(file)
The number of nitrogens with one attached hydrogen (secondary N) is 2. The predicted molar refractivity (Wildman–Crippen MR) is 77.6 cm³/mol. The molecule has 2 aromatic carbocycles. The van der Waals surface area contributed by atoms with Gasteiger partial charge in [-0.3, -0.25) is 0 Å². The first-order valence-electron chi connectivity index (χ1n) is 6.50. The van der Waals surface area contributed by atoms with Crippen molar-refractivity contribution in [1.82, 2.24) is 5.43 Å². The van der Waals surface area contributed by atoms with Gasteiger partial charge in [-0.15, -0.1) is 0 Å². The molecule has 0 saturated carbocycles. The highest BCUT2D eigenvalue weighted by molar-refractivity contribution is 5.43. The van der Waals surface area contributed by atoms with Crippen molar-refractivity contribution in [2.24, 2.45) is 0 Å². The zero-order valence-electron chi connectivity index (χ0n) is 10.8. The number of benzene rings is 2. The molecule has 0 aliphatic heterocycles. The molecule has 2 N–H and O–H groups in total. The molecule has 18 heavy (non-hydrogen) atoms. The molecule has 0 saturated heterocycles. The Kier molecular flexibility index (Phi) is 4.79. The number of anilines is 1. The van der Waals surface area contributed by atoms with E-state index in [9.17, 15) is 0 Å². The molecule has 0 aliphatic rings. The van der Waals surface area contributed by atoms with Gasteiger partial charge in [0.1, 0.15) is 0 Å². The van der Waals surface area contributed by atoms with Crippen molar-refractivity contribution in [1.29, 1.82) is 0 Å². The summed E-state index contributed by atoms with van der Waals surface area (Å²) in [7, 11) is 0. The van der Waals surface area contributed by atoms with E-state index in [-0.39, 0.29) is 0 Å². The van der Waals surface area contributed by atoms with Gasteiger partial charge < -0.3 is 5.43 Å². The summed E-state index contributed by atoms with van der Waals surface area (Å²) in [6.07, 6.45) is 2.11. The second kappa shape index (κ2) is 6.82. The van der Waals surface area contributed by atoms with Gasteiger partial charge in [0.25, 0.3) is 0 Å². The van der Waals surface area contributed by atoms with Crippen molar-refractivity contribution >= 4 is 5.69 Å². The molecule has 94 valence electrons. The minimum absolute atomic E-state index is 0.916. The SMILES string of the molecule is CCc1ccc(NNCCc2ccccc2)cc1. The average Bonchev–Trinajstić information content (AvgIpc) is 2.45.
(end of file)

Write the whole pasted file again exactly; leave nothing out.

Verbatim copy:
The number of nitrogens with one attached hydrogen (secondary N) is 2. The predicted molar refractivity (Wildman–Crippen MR) is 77.6 cm³/mol. The molecule has 2 aromatic carbocycles. The van der Waals surface area contributed by atoms with Gasteiger partial charge in [-0.3, -0.25) is 0 Å². The first-order valence-electron chi connectivity index (χ1n) is 6.50. The van der Waals surface area contributed by atoms with Crippen molar-refractivity contribution in [1.82, 2.24) is 5.43 Å². The van der Waals surface area contributed by atoms with Gasteiger partial charge in [-0.15, -0.1) is 0 Å². The molecule has 0 saturated carbocycles. The highest BCUT2D eigenvalue weighted by molar-refractivity contribution is 5.43. The van der Waals surface area contributed by atoms with Crippen molar-refractivity contribution in [2.24, 2.45) is 0 Å². The zero-order valence-electron chi connectivity index (χ0n) is 10.8. The number of benzene rings is 2. The molecule has 0 aliphatic heterocycles. The molecule has 2 N–H and O–H groups in total. The molecule has 18 heavy (non-hydrogen) atoms. The molecule has 0 saturated heterocycles. The Kier molecular flexibility index (Phi) is 4.79. The number of anilines is 1. The van der Waals surface area contributed by atoms with E-state index in [9.17, 15) is 0 Å². The molecule has 0 aliphatic rings. The van der Waals surface area contributed by atoms with Gasteiger partial charge in [0.1, 0.15) is 0 Å². The van der Waals surface area contributed by atoms with Crippen molar-refractivity contribution in [1.29, 1.82) is 0 Å². The summed E-state index contributed by atoms with van der Waals surface area (Å²) in [7, 11) is 0. The van der Waals surface area contributed by atoms with E-state index in [-0.39, 0.29) is 0 Å². The van der Waals surface area contributed by atoms with Gasteiger partial charge < -0.3 is 5.43 Å². The summed E-state index contributed by atoms with van der Waals surface area (Å²) in [6.07, 6.45) is 2.11. The second kappa shape index (κ2) is 6.82. The van der Waals surface area contributed by atoms with Gasteiger partial charge in [0.25, 0.3) is 0 Å². The van der Waals surface area contributed by atoms with Crippen molar-refractivity contribution >= 4 is 5.69 Å². The molecule has 94 valence electrons. The minimum absolute atomic E-state index is 0.916. The SMILES string of the molecule is CCc1ccc(NNCCc2ccccc2)cc1. The average Bonchev–Trinajstić information content (AvgIpc) is 2.45.